I bought a plotter a few weeks ago! Aka a pen plotter, aka a machine that moves a pen around over paper to make computer-driven drawings.
Specifically, I got myself an Axidraw V3/A3 plotter from Evil Mad Scientist. It's a wonderful machine: easy to use, produces really great drawings at a reasonable speed, and has (with my A3 model) a maximum draw area of 17x11 inches which allows for some satisfyingly large compositions.
I documented my unboxing and initial setup in this twitter thread, if you're curious about the plotter itself and some of the basics of making it work.
But why a plotter? After all, all it does is mechanically produce an image, and the way it does so (by drawing discrete lines with pens) is incredibly limited compared to the image reproduction abilities of contemporary printers.
Plotters are odd beasts, very grounded in the paradigm of mid-20th century technology, useful in technical disciplines where precision reproduction was necessary and cheap, high-quality laser printing wasn't remotely a thing. As a way to generate engineering drawings, blueprints, etc. a plotter could through some clever mechanical design make a pen and paper and rollers and motors do things the human arm couldn't, faster and more consistently and without tiring. Why make a human draft a computer-designed technical drawing when you can have the plotter do it instead?
But in 2021 the answer to moving from computer screen to printed paper -- if something ever needs to *be* printed on paper in the first place -- has long been general-purpose printing machines that can rapidly, cleanly raster out high-resolution, full-color copies. A plotter is next to useless for practical purposes.
BUT PLOTTERS ARE COOL
Which is honestly part of the "why" for me. I have always *liked* plotters, as machines, as a casual observer. I saw them in action a couple times as a kid, visiting my dad when he was taking an engineering course of some sort, and they just seemed amazing. And they are! They are amazing. Not hard to understand once you grasp the concept, but it's a great concept, using two axes of motion and impossibly perfect computations to make a machine draw a picture. It's the LOGO turtle but tangible, physical.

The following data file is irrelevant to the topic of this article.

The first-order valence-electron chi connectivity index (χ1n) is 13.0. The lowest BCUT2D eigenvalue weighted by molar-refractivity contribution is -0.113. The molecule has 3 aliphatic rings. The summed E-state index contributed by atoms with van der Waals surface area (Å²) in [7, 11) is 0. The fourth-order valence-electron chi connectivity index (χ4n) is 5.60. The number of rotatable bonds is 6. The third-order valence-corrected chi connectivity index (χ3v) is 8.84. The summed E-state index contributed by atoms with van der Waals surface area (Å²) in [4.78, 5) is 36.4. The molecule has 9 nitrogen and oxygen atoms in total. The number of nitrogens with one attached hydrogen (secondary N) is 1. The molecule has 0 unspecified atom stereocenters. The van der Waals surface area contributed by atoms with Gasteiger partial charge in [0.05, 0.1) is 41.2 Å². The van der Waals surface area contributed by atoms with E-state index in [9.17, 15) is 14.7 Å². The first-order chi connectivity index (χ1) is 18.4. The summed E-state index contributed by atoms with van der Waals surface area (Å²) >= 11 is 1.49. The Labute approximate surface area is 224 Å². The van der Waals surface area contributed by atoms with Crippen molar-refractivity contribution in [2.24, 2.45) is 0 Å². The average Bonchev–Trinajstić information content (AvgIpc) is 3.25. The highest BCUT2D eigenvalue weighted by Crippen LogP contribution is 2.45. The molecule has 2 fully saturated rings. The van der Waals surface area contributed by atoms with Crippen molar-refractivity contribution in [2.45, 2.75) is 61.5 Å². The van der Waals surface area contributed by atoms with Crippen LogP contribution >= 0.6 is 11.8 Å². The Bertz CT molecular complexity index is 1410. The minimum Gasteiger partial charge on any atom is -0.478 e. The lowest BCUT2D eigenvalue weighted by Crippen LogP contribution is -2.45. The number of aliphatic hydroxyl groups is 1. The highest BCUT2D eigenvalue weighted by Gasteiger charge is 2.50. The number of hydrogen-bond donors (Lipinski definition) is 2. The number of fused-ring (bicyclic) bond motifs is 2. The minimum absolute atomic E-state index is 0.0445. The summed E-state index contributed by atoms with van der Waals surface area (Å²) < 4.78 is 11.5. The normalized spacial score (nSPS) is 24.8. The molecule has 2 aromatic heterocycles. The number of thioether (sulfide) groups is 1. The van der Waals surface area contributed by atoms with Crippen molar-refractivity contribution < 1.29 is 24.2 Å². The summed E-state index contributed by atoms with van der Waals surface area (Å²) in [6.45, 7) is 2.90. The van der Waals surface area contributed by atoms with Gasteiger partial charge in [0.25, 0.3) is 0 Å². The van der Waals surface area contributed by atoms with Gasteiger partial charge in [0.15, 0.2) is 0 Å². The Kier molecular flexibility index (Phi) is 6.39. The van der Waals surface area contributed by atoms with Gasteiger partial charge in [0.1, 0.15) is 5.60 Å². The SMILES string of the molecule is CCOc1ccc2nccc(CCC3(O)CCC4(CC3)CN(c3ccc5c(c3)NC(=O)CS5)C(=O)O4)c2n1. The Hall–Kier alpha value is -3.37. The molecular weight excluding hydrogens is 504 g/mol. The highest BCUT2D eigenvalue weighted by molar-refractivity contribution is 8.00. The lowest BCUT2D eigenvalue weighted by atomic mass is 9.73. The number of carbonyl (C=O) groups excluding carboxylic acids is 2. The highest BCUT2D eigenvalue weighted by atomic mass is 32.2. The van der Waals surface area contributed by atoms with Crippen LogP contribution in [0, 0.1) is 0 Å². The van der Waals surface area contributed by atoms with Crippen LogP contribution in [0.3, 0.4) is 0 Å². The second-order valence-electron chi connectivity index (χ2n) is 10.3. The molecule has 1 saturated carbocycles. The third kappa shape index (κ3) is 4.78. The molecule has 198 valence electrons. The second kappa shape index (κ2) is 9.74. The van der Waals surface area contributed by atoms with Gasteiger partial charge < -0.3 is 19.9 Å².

I took a drafting class in high school and the class itself was...dull but fine? A lot of, well, drafting things by hand with ruler and straight edge, making 3-panel and isometric renderings of simple objects, etc. I'm glad I took it and I think that little bit of hand-drafting discipline has come back around to serve me pretty well in the last few years of art work I've been doing.
But that drafting lab also had a copy of AutoCAD. It was running on a miserably underpowered 386 with no math coprocessor, so rendering drawings of 3D objects like regular polyhedra took forever. Just, start it when class starts and hope it's done before the bell rings. And that lab also had a big old pen plotter. And I think once, that entire semester, I got permission from the teacher to fire it up and draw one of my polyhedron renderings. And it was glorious to watch.
So, yes. Plotters are cool. They're clever. To some extent I am Marge Simpson with a potato: I just think they're neat.
PLOTTERS ARE ART TOOLS
But the other thing is: a plotter is a tool for making art. That's not presumably why they were invented, but it's one of the things they're used for, and have been since the beginning; and in an age when plotters as commercial workflow tools are decades into practical obsolescence, their usefulness as machines for art-making is a primary justification for their existence.
The development in the last several years of new, affordable, accessible plotting equipment like the AxiDraw, is a reflection of this: with no commercial need for new, small plotters, this is development in artistic and hobbyist wants and needs.
And there's a reasonable question a lot of people might ask, here: how is a machine that has no expressive qualities a good art tool? A plotter just...draws lines that you tell a computer to tell it to draw. Why not cut out the middle man and use your hand to hold a pen?